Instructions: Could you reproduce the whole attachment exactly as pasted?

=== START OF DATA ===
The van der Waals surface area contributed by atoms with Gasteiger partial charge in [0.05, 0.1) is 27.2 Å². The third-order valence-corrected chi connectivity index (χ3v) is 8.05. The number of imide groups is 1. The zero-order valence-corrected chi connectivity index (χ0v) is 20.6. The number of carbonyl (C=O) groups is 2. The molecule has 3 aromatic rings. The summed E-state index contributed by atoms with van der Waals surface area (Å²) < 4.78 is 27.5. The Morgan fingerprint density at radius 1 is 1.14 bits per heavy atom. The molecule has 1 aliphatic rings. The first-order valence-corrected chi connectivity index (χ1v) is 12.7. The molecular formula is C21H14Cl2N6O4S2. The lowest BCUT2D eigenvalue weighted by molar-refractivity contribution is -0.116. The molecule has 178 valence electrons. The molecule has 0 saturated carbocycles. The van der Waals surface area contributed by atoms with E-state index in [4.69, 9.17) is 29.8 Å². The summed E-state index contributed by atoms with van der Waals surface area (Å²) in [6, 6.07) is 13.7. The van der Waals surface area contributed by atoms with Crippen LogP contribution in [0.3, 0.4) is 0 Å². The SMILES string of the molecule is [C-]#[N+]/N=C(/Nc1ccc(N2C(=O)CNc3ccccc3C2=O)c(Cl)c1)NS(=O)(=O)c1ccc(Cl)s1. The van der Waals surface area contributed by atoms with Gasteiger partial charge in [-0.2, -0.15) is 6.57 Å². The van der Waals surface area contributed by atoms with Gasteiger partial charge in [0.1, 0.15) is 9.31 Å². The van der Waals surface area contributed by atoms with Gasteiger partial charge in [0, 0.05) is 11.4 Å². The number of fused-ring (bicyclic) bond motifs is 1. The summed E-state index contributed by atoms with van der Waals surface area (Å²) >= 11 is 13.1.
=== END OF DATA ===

The van der Waals surface area contributed by atoms with Gasteiger partial charge in [0.05, 0.1) is 27.2 Å². The third-order valence-corrected chi connectivity index (χ3v) is 8.05. The number of imide groups is 1. The zero-order valence-corrected chi connectivity index (χ0v) is 20.6. The number of carbonyl (C=O) groups is 2. The molecule has 3 aromatic rings. The summed E-state index contributed by atoms with van der Waals surface area (Å²) < 4.78 is 27.5. The Morgan fingerprint density at radius 1 is 1.14 bits per heavy atom. The molecule has 1 aliphatic rings. The first-order valence-corrected chi connectivity index (χ1v) is 12.7. The molecular formula is C21H14Cl2N6O4S2. The lowest BCUT2D eigenvalue weighted by molar-refractivity contribution is -0.116. The molecule has 178 valence electrons. The molecule has 0 saturated carbocycles. The van der Waals surface area contributed by atoms with E-state index in [4.69, 9.17) is 29.8 Å². The summed E-state index contributed by atoms with van der Waals surface area (Å²) in [6, 6.07) is 13.7. The van der Waals surface area contributed by atoms with Crippen LogP contribution in [0.3, 0.4) is 0 Å². The SMILES string of the molecule is [C-]#[N+]/N=C(/Nc1ccc(N2C(=O)CNc3ccccc3C2=O)c(Cl)c1)NS(=O)(=O)c1ccc(Cl)s1. The van der Waals surface area contributed by atoms with Gasteiger partial charge in [-0.2, -0.15) is 6.57 Å². The van der Waals surface area contributed by atoms with Gasteiger partial charge in [0.1, 0.15) is 9.31 Å². The van der Waals surface area contributed by atoms with Gasteiger partial charge in [0, 0.05) is 11.4 Å². The number of fused-ring (bicyclic) bond motifs is 1. The summed E-state index contributed by atoms with van der Waals surface area (Å²) >= 11 is 13.1.